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Tesi etd-05102013-213641

Thesis type
Tesi di laurea specialistica LC5
Corso di studi
relatore Prof. Minutolo, Filippo
relatore Dott. Tuccinardi, Tiziano
relatore Dott.ssa Granchi, Carlotta
Parole chiave
  • glut1 inhibitors
Data inizio appello
Data di rilascio
Riassunto analitico
The family of glucose transporters (GLUTs) embraces a group of isoforms of trans-membrane channel-proteins which allows the entry of D-glucose into the cells. These isoforms differ for localization and for substrate affinity. Isoform GLUT-1 was the object of this thesis, since it was found to be overexpressed in carcinoma cells, and it is the main responsible for the entrance of D-glucose into the central nervous system. The over-expression of this protein on the tumor cells membranes allows this type of cells to accumulate and use a large amount of D-glucose and, consequently, to produce enough energy for their survival. In fact, tumor cells predominantly produce energy by a high rate of glycolysis, followed by lactic acid fermentation in the cytosol, rather than by a comparatively low rate of glycolysis followed by oxidation of pyruvate in mitochondria, such as that occurring in most normal cells. This metabolic switch is known as the Warburg Effect. Thus, selective inhibitors of GLUT1, may represent valid anticancer agents that selectively counteract tumor glycolysis.
So far, several molecules have been reported to be able to block glucose uptake. Most of them are natural molecules such as flavonoids, flavones, chalcones, but there are also examples of synthetic molecules, such as tamoxifen, fulvestrant, 17-β-estradiol. The interesting thing is that the majority of these molecules are also active on estrogen receptor beta (ERβ). Based on this concept, some salycilaldoxime and salicylketoxime derivatives, that had been previously designed and synthetized as potential ERβ-ligands in the research group where I have carried out my thesis project, were also tested in cellular assays on GLUT-1, and some of them displayed good inhibitory activities on glucose uptake.
The recent crystallization (resolution 2.9Å) of the xylose transporter of E. Coli, XyLE, coordinated with D-glucose provided a valid starting point for a more accurate analysis of human GLUT1 and to study the putative interaction modes of the most active salycilketoxime molecules and flavonoids.This transporter is formed by 492 amino acids and its folder was carried out with the homology model made with online server HHpred. This model showed that protein GLUT1 is formed by 12 transmembranes and 4 intracellular helices and both the N-terminus and C-terminus are located in the intracellular part of the protein. The aqueous channel seems to be divided into two parts by two residues that form a gate in the middle of the channel: Trp388 and His154. The homology model so obtained was inserted in a lipid bilayer of POPC 1-palmitoyl,2-oleoyl-sn-glycero-3-phosphocholine built with software VMD to simulate the biological environment. The resulting complex underwent a molecular dynamic simulation using AMBER 11, to remove all the constraints given by the crystallization process and to evaluate conformational changes that happened when the complex was heated. As the complex was refined, the analysis of the putative binding sites for D-glucose, for the most active ketoximes PGL12 and PGL14, and for flavonoid Myrcetin was carried out with docking programs GOLD and GLIDE. This analysis gave three putative binding sites: one situated in the extracellular portion of the channel, one situated in the middle of the channel and the last one located between the intracellular helices of the protein. The best binding pose for each ligand in each putative binding site was submitted to a molecular dynamic simulation to evaluate the interactions energy (using the AMBER 11 functionality MMPB(GB)SA) and the hydrogen bonds (using AMBER 11 functionality PTRAJ). The trajectories resulting from the dynamic process were also analysed with USCF CHIMERA to evaluate hydrophobic interaction. From the crossing of all these results, the best putative binding site for all the studied inhibitors was the intracellular site.A steered molecular dynamic simulation was also run to evaluate the putative pathway of D-glucose through the channel.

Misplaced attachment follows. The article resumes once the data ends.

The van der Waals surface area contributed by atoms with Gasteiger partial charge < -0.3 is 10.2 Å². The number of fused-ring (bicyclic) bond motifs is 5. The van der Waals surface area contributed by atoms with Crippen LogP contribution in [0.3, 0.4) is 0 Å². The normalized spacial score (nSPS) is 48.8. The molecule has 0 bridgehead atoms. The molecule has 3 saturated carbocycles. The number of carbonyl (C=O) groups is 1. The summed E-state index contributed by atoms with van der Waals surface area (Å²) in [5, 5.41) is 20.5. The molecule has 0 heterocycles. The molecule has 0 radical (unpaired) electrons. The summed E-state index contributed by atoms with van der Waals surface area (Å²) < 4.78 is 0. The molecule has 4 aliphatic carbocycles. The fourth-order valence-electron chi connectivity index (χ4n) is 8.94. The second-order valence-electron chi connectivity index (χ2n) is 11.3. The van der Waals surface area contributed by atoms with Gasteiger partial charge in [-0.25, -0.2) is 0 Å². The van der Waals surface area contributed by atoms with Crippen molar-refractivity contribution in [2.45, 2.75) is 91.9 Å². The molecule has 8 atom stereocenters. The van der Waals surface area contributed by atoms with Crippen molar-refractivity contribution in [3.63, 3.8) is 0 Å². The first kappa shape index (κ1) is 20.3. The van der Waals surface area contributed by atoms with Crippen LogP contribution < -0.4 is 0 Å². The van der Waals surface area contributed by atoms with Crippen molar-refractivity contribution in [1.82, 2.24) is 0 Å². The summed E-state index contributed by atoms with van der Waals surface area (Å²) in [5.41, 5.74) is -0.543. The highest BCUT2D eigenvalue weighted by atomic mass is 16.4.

Considering the pharmacophoric features required to have a good inhibitory activity on GLUT1, some substitutions were made on the starting hits PGL12 and PGL14 to evaluate how these changes might influence the inhibitory activity. My project was dedicated to study the introduction of various substituents in the phenolic ring. The synthesis of these analogues started from commercial product 3-bromophenol, which was carbamoylated on the hydroxyl group. Then, a remarkably regioselective ortho-lithiation process, followed by a quenching with hexachloroethane, produced the insertion of a chlorine atom in position 2. The corresponding 2-chloro-3-bromo-carbamoylphenol was hydrolysed under basic conditions, to obtain 3-bromo-2-chloro-phenol. This molecule was acetylated and than the acetyl group was transposed by a Fries rearrangement reaction to afford 3-bromo-2-chloro-6-acetylphenol. This molecule underwent a cross-coupling reaction under Suzuki conditions using different boronic-acids to obtain variously substituted ketone intermediates. The metoxy group, if presents, was deprotected with BBr3 in CH2Cl2 and the ketone group was finally transformed into the desired ketoxime .